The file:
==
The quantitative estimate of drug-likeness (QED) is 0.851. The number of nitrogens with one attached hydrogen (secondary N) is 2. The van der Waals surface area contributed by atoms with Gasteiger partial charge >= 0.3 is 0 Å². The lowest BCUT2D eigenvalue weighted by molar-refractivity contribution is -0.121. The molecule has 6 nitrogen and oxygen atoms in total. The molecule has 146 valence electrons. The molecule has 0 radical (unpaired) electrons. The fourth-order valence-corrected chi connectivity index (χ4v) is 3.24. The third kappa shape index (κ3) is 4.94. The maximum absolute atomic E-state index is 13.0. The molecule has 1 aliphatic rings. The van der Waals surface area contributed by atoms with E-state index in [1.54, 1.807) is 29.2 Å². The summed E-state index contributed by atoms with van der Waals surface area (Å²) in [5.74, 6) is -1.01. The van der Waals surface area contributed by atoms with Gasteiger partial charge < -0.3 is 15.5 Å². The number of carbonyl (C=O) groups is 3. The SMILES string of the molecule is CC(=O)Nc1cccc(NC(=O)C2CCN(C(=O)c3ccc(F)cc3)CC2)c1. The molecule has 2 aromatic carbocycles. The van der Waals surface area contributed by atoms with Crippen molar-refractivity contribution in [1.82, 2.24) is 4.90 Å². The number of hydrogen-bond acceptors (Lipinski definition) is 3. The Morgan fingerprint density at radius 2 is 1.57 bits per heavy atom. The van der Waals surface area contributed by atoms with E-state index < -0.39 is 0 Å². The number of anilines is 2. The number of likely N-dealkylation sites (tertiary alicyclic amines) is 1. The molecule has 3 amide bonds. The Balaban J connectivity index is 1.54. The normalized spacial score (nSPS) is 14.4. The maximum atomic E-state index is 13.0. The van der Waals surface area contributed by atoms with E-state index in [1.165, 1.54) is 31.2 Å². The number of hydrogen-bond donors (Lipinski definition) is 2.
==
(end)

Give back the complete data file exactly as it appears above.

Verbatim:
The quantitative estimate of drug-likeness (QED) is 0.851. The number of nitrogens with one attached hydrogen (secondary N) is 2. The van der Waals surface area contributed by atoms with Gasteiger partial charge >= 0.3 is 0 Å². The lowest BCUT2D eigenvalue weighted by molar-refractivity contribution is -0.121. The molecule has 6 nitrogen and oxygen atoms in total. The molecule has 146 valence electrons. The molecule has 0 radical (unpaired) electrons. The fourth-order valence-corrected chi connectivity index (χ4v) is 3.24. The third kappa shape index (κ3) is 4.94. The maximum absolute atomic E-state index is 13.0. The molecule has 1 aliphatic rings. The van der Waals surface area contributed by atoms with E-state index in [1.54, 1.807) is 29.2 Å². The summed E-state index contributed by atoms with van der Waals surface area (Å²) in [5.74, 6) is -1.01. The van der Waals surface area contributed by atoms with Gasteiger partial charge < -0.3 is 15.5 Å². The number of carbonyl (C=O) groups is 3. The SMILES string of the molecule is CC(=O)Nc1cccc(NC(=O)C2CCN(C(=O)c3ccc(F)cc3)CC2)c1. The molecule has 2 aromatic carbocycles. The van der Waals surface area contributed by atoms with Crippen molar-refractivity contribution in [1.82, 2.24) is 4.90 Å². The number of hydrogen-bond acceptors (Lipinski definition) is 3. The Morgan fingerprint density at radius 2 is 1.57 bits per heavy atom. The van der Waals surface area contributed by atoms with E-state index < -0.39 is 0 Å². The number of anilines is 2. The number of likely N-dealkylation sites (tertiary alicyclic amines) is 1. The molecule has 3 amide bonds. The Balaban J connectivity index is 1.54. The normalized spacial score (nSPS) is 14.4. The maximum atomic E-state index is 13.0. The van der Waals surface area contributed by atoms with E-state index in [1.165, 1.54) is 31.2 Å². The number of hydrogen-bond donors (Lipinski definition) is 2.